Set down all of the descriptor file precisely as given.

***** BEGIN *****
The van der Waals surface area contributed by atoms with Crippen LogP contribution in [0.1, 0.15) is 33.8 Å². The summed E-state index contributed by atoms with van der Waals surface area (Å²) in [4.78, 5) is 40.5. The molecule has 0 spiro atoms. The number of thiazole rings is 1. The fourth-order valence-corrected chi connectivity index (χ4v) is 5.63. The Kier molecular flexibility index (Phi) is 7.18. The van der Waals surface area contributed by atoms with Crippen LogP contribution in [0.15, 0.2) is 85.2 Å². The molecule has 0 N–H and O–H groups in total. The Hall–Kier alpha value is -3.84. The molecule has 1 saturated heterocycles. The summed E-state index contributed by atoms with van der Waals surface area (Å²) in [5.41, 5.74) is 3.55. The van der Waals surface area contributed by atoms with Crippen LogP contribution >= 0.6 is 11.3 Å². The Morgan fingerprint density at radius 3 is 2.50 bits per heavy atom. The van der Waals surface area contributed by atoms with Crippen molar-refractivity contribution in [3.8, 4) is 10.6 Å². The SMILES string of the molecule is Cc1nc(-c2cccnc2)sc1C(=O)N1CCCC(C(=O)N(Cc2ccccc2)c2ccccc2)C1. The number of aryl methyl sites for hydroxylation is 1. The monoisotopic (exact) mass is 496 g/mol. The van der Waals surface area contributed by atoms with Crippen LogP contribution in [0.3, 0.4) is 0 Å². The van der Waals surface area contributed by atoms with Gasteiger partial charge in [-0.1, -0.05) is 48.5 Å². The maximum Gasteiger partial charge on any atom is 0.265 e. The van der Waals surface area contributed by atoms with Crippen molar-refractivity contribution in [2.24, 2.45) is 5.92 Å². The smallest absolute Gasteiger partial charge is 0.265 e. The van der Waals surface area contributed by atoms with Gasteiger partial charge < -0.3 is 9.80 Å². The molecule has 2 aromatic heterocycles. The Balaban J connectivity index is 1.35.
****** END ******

The van der Waals surface area contributed by atoms with Crippen LogP contribution in [0.1, 0.15) is 33.8 Å². The summed E-state index contributed by atoms with van der Waals surface area (Å²) in [4.78, 5) is 40.5. The molecule has 0 spiro atoms. The number of thiazole rings is 1. The fourth-order valence-corrected chi connectivity index (χ4v) is 5.63. The Kier molecular flexibility index (Phi) is 7.18. The van der Waals surface area contributed by atoms with Crippen LogP contribution in [0.15, 0.2) is 85.2 Å². The molecule has 0 N–H and O–H groups in total. The Hall–Kier alpha value is -3.84. The molecule has 1 saturated heterocycles. The summed E-state index contributed by atoms with van der Waals surface area (Å²) in [5.41, 5.74) is 3.55. The van der Waals surface area contributed by atoms with Crippen LogP contribution >= 0.6 is 11.3 Å². The Morgan fingerprint density at radius 3 is 2.50 bits per heavy atom. The van der Waals surface area contributed by atoms with Crippen molar-refractivity contribution in [3.8, 4) is 10.6 Å². The SMILES string of the molecule is Cc1nc(-c2cccnc2)sc1C(=O)N1CCCC(C(=O)N(Cc2ccccc2)c2ccccc2)C1. The number of aryl methyl sites for hydroxylation is 1. The monoisotopic (exact) mass is 496 g/mol. The van der Waals surface area contributed by atoms with Crippen LogP contribution in [0.3, 0.4) is 0 Å². The van der Waals surface area contributed by atoms with Gasteiger partial charge in [-0.1, -0.05) is 48.5 Å². The maximum Gasteiger partial charge on any atom is 0.265 e. The van der Waals surface area contributed by atoms with Crippen molar-refractivity contribution in [2.24, 2.45) is 5.92 Å². The smallest absolute Gasteiger partial charge is 0.265 e. The van der Waals surface area contributed by atoms with Gasteiger partial charge < -0.3 is 9.80 Å². The molecule has 2 aromatic heterocycles. The Balaban J connectivity index is 1.35.